The September 11 attacks brought a taste of southern Sudan's terror close to home for the Sudan Coalition. This broad-based movement includes the National Association of Evangelicals, the Family Research Council, and the afl-cio.
That day also apparently spurred a shift in U.S. policy toward Sudan that has stalled potentially punitive legislation. Sudan's National Islamic Front regime, which once harbored prime suspect Osama bin Laden, says it will now help bring some of his associates to justice.
The Sudan Coalition has been pressing Congress to maintain provisions in the Sudan Peace Act that would ban from U.S. markets companies that cooperate with Khartoum. Sudan is exploiting newly discovered oil reserves with foreign investment. The country had $500 million in oil revenues last year. That money, in turn, fuels Sudan's military campaign to impose Islamic law nationwide.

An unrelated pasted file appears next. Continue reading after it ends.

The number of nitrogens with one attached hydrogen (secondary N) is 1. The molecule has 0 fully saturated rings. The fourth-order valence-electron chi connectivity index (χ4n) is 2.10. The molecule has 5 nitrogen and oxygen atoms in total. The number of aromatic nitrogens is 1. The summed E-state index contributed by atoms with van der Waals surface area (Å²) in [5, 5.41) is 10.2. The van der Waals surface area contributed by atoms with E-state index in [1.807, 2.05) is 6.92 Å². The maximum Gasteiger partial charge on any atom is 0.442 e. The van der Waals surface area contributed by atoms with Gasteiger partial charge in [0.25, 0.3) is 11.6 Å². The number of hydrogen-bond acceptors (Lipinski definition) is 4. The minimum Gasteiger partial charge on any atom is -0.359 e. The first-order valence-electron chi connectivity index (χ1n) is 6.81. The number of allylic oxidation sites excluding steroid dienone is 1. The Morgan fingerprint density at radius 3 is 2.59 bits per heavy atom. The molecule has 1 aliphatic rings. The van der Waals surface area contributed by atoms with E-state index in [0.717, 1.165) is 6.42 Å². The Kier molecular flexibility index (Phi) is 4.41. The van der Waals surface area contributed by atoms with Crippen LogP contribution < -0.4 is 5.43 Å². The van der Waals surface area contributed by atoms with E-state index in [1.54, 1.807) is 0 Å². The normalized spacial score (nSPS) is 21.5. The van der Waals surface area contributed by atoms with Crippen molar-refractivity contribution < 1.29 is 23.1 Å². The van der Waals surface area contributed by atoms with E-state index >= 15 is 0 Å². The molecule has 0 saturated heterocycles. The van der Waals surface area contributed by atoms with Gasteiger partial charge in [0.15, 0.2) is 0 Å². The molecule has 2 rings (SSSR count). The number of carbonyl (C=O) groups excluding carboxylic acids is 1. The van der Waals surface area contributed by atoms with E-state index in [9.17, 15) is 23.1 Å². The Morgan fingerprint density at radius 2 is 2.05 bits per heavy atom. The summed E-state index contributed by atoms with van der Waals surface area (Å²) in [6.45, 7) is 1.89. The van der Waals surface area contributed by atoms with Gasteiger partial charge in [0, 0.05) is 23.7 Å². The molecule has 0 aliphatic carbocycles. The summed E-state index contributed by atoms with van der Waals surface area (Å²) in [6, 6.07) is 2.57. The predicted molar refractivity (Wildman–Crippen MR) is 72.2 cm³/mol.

In southern Sudan, the rebel Sudan People's Liberation Army continues to fight back, but it has not been easy. Sudan's government has bombed civilian targets, condoned slave raids, and orchestrated mass starvation. More than 2 million southern Sudanese have died. More than 4 million have been displaced since 1983.
While the House version of the Sudan Peace Act supports capital-market restrictions, the Senate version does not. House and Senate versions were about to be reconciled on September 20. But House Speaker Dennis Hastert halted the process, apparently on behalf of the Bush administration.1